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thing ought to be more fedulously inculcated into every officer, than to defpife riches, as a mercantile object below the dignity of a foldier. Often has the courage of victorious troops been blunted by the pillage of an opulent city; and may not rich captures at fea have the fame effect? Some fea-commanders have been fufpected, of bestowing their fire more willingly upon a merchantman, than upon a fhip of war. A triumph, an ovation, a civic crown, or fome fuch mark of honour, were in old Rome the only rewards for military atchievements *. Money, it is true, was fometimes diftributed among the private men, as an addition to their pay, after a fatiguing campaign; but not as a recom

* A Roman triumph was finely contrived to excite heroifm; and a fort of triumph no less fplendid, was ufual among the Fatemite Califs of Egypt. After returning from a fuccefsful expedition, the Ca. lif pitched his camp in a spacious plain near his capital, where he was attended by all his grandees, in their fineft equipages. Three days were commonly spent in all manner of rejoicings, feafting, music, fireworks, &c. He marched into the city with this great cavalcade, through roads covered with rich carpets, ftrewed with flowers, gums, and odoriferous plants, and lined on both fides with crouds of congratulating fubjects.


pence for their good behaviour, because all fhared alike. It did not efcape the penetrating Romans, that wealth, the parent of luxury and felfifhnefs, fails not to eradicate the military fpirit. The foldier who to recover his baggage performed a bold action, gave an inftructive leffon to all princes. Being invited by his general to try his fortune a second time; "Invite

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(fays the foldier) one who has loft his baggage." Many a bold adventurer goes to the Indies, who, returning with a fortune, is afraid of every breeze. Britain, I fufpect, is too much infected with the spirit of gain. Will it be thought ridiculous in any man of figure, to prefer reputation and respect before riches; provided only he can afford a frugal meal, and a warm garment? Let us compare an old officer, who never deferted his friend nor his country, and a wealthy merchant, who never indulged a thought but of gain: the wealth is tempting;-and yet does there exist a man of fpirit, who would not be the officer rather than the merchant, even with his millions? Sultan Mechmet granted to the Janifaries a privilege of importing foreign commodities free of duty:


was it his intention to metamorphofe foldiers into merchants, loving peace, and hating war?

In the war 1672 carried on by Lewis XIV. against the Dutch, Dupas was made governor of Naerden, recommended by the Duke of Luxembourg; who wrote to M. de Louvois, that he wifhed nothing more ardently, than that the Prince of Orange would befiege Naerden, being certain of a defence so skilful and vigorous, as to furnish an opportunity for another victory over the Prince. Dupas had served long in honourable poverty; but in this rich town he made a fhift to amafs a confiderable fum. Terrified to be reduced to his former poverty, he furrendered the town on the firft fummons. He was degraded in a court-martial, and condemned to perpetual prison and poverty. Having obtained his liberty at the folicitation of the Viscount de Turenne, he recovered his former valour, and ventured his life freely on all occafions.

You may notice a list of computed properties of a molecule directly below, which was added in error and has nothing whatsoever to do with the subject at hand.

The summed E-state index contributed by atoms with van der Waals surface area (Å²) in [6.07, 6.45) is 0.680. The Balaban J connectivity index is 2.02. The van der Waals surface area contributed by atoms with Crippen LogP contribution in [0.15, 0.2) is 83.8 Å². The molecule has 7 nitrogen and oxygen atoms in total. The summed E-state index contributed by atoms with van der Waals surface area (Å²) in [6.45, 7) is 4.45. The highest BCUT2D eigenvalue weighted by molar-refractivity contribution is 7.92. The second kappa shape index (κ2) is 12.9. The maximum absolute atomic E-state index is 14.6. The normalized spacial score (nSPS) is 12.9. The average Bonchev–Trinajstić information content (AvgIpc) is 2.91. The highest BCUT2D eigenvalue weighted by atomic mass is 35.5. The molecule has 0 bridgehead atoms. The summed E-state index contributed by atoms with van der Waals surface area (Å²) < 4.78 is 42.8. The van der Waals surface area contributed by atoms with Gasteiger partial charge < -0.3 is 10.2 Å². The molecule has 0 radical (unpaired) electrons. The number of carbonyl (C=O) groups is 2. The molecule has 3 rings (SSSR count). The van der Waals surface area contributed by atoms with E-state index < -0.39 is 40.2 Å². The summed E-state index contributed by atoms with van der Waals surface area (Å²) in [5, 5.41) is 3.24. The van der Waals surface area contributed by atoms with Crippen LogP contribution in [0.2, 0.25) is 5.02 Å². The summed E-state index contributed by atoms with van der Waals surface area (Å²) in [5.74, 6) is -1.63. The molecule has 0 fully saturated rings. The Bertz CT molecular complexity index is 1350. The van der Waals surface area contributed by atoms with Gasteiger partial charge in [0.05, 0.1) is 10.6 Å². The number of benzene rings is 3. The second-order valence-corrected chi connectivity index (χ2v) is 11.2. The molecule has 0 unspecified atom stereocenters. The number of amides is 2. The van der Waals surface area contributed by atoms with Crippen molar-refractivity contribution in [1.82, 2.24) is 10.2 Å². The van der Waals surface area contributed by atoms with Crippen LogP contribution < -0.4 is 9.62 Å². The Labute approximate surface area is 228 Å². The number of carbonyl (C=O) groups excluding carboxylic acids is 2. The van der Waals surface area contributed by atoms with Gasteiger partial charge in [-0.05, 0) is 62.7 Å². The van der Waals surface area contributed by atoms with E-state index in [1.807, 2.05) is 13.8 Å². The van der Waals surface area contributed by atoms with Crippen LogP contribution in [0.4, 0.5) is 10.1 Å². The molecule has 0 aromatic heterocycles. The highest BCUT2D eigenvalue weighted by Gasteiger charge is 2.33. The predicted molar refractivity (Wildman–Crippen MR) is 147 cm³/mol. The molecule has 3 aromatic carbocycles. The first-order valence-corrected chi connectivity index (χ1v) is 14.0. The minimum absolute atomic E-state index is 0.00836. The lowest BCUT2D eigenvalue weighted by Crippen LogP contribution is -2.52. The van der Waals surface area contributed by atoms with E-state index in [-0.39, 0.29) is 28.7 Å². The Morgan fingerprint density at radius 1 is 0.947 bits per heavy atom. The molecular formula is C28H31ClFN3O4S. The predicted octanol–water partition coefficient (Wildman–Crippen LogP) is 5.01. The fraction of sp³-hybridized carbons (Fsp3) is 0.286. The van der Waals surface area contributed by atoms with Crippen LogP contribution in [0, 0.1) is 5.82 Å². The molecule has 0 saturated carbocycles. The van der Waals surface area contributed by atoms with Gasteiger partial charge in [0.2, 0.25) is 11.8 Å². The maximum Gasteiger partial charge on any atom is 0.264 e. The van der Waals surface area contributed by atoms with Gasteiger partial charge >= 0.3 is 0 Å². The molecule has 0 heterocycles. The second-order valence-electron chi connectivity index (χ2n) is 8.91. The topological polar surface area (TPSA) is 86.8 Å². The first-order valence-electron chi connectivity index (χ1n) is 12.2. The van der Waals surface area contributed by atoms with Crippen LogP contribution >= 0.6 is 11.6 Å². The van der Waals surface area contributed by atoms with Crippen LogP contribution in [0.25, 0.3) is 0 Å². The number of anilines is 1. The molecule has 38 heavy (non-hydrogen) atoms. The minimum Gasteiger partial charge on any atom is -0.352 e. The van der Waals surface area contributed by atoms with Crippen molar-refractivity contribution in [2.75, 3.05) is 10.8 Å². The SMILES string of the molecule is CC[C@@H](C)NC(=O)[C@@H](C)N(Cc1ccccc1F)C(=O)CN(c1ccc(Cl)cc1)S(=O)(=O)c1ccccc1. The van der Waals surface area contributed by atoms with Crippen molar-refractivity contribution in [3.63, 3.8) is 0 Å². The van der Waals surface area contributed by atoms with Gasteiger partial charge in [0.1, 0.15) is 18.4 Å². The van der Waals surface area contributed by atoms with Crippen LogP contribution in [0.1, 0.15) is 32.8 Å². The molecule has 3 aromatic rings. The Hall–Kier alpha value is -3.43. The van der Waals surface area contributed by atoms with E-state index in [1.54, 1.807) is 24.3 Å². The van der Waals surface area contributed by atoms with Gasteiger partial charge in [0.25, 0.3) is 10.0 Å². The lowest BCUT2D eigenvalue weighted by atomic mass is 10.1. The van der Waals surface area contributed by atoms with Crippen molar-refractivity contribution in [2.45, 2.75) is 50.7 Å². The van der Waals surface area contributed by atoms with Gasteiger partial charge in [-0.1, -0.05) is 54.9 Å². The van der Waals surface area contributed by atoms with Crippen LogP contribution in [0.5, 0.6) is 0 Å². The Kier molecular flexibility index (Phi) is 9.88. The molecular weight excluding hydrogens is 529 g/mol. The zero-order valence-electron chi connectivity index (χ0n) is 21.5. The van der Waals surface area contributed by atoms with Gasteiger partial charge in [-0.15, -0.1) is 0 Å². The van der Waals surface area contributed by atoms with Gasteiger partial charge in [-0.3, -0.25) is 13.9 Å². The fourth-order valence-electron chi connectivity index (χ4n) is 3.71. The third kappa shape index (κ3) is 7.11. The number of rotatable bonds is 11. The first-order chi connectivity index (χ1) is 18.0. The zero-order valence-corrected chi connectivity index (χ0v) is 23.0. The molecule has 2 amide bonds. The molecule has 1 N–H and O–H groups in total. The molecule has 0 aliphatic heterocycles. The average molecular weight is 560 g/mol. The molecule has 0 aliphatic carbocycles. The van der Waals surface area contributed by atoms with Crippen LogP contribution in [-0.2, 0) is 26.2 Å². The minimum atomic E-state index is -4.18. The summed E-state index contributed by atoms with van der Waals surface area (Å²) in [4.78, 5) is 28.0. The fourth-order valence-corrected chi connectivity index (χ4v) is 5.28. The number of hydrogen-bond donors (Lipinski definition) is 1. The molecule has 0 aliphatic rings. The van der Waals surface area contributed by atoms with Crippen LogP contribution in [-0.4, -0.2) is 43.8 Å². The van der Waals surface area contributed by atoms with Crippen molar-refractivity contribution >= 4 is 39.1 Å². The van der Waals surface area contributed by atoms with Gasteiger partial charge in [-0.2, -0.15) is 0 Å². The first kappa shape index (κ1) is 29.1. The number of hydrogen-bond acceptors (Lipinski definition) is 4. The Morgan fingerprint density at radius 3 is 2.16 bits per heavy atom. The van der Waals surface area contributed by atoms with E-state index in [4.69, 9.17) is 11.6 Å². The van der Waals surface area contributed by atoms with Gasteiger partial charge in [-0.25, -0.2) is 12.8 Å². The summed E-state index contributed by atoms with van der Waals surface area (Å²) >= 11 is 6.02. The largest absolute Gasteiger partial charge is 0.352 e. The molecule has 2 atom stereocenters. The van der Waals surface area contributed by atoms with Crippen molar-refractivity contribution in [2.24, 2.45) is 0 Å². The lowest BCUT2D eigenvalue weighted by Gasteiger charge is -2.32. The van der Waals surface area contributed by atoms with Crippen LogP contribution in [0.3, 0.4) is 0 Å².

But tho' I declare against large appointments beforehand, which, inftead of promoting fervice, excite luxury and effeminacy; yet to an officer of character, who


has spent his younger years in ferving his king and country, a government or other fuitable employment that enables him to pass the remainder of his life in ease and affluence, is a proper reward for merit, reflecting equal honour on the prince who bestows, and on the subject who receives; befide affording an enlivening profpect to others, who have it at heart to do well.

With respect to the private men, the rotation propofed, aims at improvements far more important than that of making military fervice fall light upon individuals. It tends to unite the spirit of industry with that of war; and to form the fame man to be an induftrious labourer, and a good foldier. The continual exercife recommended, cannot fail to produce a spirit of industry; which will occafion a demand for the private men after their seven years fervice, as valuable above all other labourers, not only for regularity, but for activity. And with refpect to fervice in war, conftant exercife is the life of an army, in the literal as well as metaphorical fenfe. Boldness is infpired by strength and agility, to which conftant motion mainly contributes. The Roman citizens, trained VOL. III. F


to arms from their infancy and never allowed to reft, were invincible. To mention no other works, fpacious and durable roads carried to the very extremities of that vaft empire, fhow clearly how the foldiers were employ'd during peace; which hardened them for war, and made them orderly and fubmiffive (a). So effential was labour held by the Romans for training an army, that they never ventured to face an enemy with troops debilitated with idlenefs. The Roman army in Spain, having been worsted in feveral engagements and confined within their entrenchments, were funk in idlenefs and luxury. Scipio Nafica, having demolished Carthage, took the command of that army; but durst not oppofe it to the enemy, till he had accustomed the foldiers to temperance and hard labour. He exercited them without relaxation, in marching and countermarching, in fortifying camps and demolishing them, in digging trenches and filling them up, in building high walls and pulling them down; he himself, from morning till evening, going about, and directing every

(4) Bergiere hiftoire des grands chemins, vol. 2. p. 152.,


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